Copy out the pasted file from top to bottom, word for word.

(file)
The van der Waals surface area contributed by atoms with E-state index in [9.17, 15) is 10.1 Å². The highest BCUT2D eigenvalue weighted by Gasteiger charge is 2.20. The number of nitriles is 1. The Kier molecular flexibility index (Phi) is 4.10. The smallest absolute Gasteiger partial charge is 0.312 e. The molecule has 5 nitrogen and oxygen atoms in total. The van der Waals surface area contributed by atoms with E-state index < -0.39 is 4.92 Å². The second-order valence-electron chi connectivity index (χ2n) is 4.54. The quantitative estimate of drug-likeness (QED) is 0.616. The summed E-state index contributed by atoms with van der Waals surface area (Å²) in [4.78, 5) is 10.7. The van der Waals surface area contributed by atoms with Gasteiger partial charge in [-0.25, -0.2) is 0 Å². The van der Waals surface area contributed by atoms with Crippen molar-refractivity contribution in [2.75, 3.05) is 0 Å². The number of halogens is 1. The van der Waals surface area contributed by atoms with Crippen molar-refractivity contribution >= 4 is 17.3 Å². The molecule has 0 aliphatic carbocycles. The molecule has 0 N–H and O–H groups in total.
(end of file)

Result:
The van der Waals surface area contributed by atoms with E-state index in [9.17, 15) is 10.1 Å². The highest BCUT2D eigenvalue weighted by Gasteiger charge is 2.20. The number of nitriles is 1. The Kier molecular flexibility index (Phi) is 4.10. The smallest absolute Gasteiger partial charge is 0.312 e. The molecule has 5 nitrogen and oxygen atoms in total. The van der Waals surface area contributed by atoms with E-state index < -0.39 is 4.92 Å². The second-order valence-electron chi connectivity index (χ2n) is 4.54. The quantitative estimate of drug-likeness (QED) is 0.616. The summed E-state index contributed by atoms with van der Waals surface area (Å²) in [4.78, 5) is 10.7. The van der Waals surface area contributed by atoms with Gasteiger partial charge in [-0.25, -0.2) is 0 Å². The van der Waals surface area contributed by atoms with Crippen molar-refractivity contribution in [2.75, 3.05) is 0 Å². The number of halogens is 1. The van der Waals surface area contributed by atoms with Crippen molar-refractivity contribution >= 4 is 17.3 Å². The molecule has 0 aliphatic carbocycles. The molecule has 0 N–H and O–H groups in total.